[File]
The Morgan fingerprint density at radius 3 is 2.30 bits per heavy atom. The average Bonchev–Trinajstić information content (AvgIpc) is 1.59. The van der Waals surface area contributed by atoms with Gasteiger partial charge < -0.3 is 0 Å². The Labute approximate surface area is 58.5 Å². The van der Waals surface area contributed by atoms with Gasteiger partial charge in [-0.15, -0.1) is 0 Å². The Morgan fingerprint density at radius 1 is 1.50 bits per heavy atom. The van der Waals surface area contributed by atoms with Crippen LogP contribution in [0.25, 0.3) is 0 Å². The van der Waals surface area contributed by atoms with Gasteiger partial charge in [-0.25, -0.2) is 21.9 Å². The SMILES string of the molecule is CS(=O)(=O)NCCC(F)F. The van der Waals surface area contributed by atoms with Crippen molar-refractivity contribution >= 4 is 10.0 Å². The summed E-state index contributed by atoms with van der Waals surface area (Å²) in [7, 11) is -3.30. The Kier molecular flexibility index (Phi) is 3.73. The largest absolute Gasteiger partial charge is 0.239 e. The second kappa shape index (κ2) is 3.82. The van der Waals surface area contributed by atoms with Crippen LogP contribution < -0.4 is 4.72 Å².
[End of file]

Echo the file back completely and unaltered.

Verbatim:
The Morgan fingerprint density at radius 3 is 2.30 bits per heavy atom. The average Bonchev–Trinajstić information content (AvgIpc) is 1.59. The van der Waals surface area contributed by atoms with Gasteiger partial charge < -0.3 is 0 Å². The Labute approximate surface area is 58.5 Å². The van der Waals surface area contributed by atoms with Gasteiger partial charge in [-0.15, -0.1) is 0 Å². The Morgan fingerprint density at radius 1 is 1.50 bits per heavy atom. The van der Waals surface area contributed by atoms with Crippen LogP contribution in [0.25, 0.3) is 0 Å². The van der Waals surface area contributed by atoms with Gasteiger partial charge in [-0.25, -0.2) is 21.9 Å². The SMILES string of the molecule is CS(=O)(=O)NCCC(F)F. The van der Waals surface area contributed by atoms with Crippen molar-refractivity contribution >= 4 is 10.0 Å². The summed E-state index contributed by atoms with van der Waals surface area (Å²) in [7, 11) is -3.30. The Kier molecular flexibility index (Phi) is 3.73. The largest absolute Gasteiger partial charge is 0.239 e. The second kappa shape index (κ2) is 3.82. The van der Waals surface area contributed by atoms with Crippen LogP contribution < -0.4 is 4.72 Å².